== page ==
How would you identify areas of your life where privilege, benefit and strength can be found?
How can you use these areas to affect the places around you which need more strength, influence and energy?
Will you spend your time coaching yourself within your areas of weakness – or will your coach be there to help you work from where your strength and comfort lies?
A few things happened this week that made me think of the questions above. There were the Oscars, and the Oscar speeches, and the way Jay Smooth summed up the hoopla around it in a kind, balanced and motivating manner (reminding me to practice the craft of getting good, instead of assuming I’m a good bloke). There was the “Homeless” collection launch – my short story got published there, and you can buy the book to support SASH, a charity fighting youth homelessness. I got the book last night and read through several stories.
Finally – this morning, we decided to stay in and cancel our plans as we weren’t feeling well. As we sat in our room, keeping warm and hydrated and listening to relaxing tunes whilst wrapped in our hoodies, I felt a bit like Luke Skywalker in his vat of healing bacta fluid. Then I realized: it’s actually just like that. This is my safe place. This is where my power regenerates, it’s where my thoughts regroup and my health improves. I have access to a lot of things here: safety, quiet, shelter.
You are reminded, day after day, how lucky you are to have the luxuries that surround you. There are quizzes like the one on Buzzfeed – there are websites like “If it were my home” – these function, ostensibly, to teach you about your fortunate status.
But they don’t carry the empowerment. They can’t inspire you to do something about it. Information will be useful to realize that you’re among the healthiest, luckiest, best-educated percentile. But the energy is yours to grow.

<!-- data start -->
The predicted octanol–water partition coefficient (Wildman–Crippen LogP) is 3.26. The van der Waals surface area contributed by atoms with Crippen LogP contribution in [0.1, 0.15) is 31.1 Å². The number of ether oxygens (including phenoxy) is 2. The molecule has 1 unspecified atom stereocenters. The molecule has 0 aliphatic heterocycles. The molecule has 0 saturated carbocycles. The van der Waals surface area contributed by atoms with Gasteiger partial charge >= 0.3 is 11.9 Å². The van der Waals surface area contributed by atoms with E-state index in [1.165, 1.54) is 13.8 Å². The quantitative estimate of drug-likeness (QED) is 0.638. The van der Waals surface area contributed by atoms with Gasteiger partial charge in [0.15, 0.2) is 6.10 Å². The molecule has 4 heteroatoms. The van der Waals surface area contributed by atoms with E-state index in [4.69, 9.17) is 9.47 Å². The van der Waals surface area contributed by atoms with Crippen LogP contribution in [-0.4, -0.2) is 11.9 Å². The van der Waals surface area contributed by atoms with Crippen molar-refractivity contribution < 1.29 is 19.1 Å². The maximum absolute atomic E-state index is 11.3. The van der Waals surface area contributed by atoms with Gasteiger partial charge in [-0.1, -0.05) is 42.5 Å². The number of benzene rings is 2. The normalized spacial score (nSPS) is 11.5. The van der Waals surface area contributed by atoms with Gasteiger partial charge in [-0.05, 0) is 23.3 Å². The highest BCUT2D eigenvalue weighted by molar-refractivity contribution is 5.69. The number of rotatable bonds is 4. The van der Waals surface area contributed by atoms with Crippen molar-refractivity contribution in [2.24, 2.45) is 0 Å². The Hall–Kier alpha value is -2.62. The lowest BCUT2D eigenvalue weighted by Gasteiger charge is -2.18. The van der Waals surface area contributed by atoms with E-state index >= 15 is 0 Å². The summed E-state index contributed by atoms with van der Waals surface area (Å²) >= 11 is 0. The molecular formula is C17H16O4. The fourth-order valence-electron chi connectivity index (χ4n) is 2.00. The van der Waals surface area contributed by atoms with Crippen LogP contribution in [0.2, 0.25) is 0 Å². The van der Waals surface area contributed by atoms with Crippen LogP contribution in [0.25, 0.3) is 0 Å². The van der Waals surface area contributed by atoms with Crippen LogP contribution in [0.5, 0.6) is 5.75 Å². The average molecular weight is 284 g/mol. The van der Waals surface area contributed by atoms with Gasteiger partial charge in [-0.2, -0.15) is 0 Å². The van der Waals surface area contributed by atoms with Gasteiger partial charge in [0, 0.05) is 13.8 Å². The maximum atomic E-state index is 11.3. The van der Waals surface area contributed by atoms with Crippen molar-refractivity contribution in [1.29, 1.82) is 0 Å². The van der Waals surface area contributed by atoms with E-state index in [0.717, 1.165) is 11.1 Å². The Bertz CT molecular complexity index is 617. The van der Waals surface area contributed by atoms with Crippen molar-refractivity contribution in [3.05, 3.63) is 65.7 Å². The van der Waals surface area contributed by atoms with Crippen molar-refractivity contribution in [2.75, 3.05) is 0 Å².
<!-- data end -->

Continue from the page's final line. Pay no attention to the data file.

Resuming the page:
The reaction to wealth, fortune and opulence has traditionally been embarrassment (read Simon Schama’s excellent historical perspective on this). There’s another useful way to react, though: consciously using your resources to work on the areas where work is needed.
You can remember the good vibes from your dance class the next time you face a scary work colleague.
You can bring the experience, advice and security of your family home to your next community college meeting.
Your well-connected church members can be the best resource when helping your lonely neighbours.
Your good health will be needed when having to commute for ages from a bad neighbourhood.
There will be more examples to add to your list. Many of them you’re told not too mention: race, gender, income. They will belong on either side of the privilege/need equation.
Being honest with yourself about this is the first step to coaching yourself towards good things, and to relying on your strengths as you work on the weaknesses.
So where do you start seeking yours?
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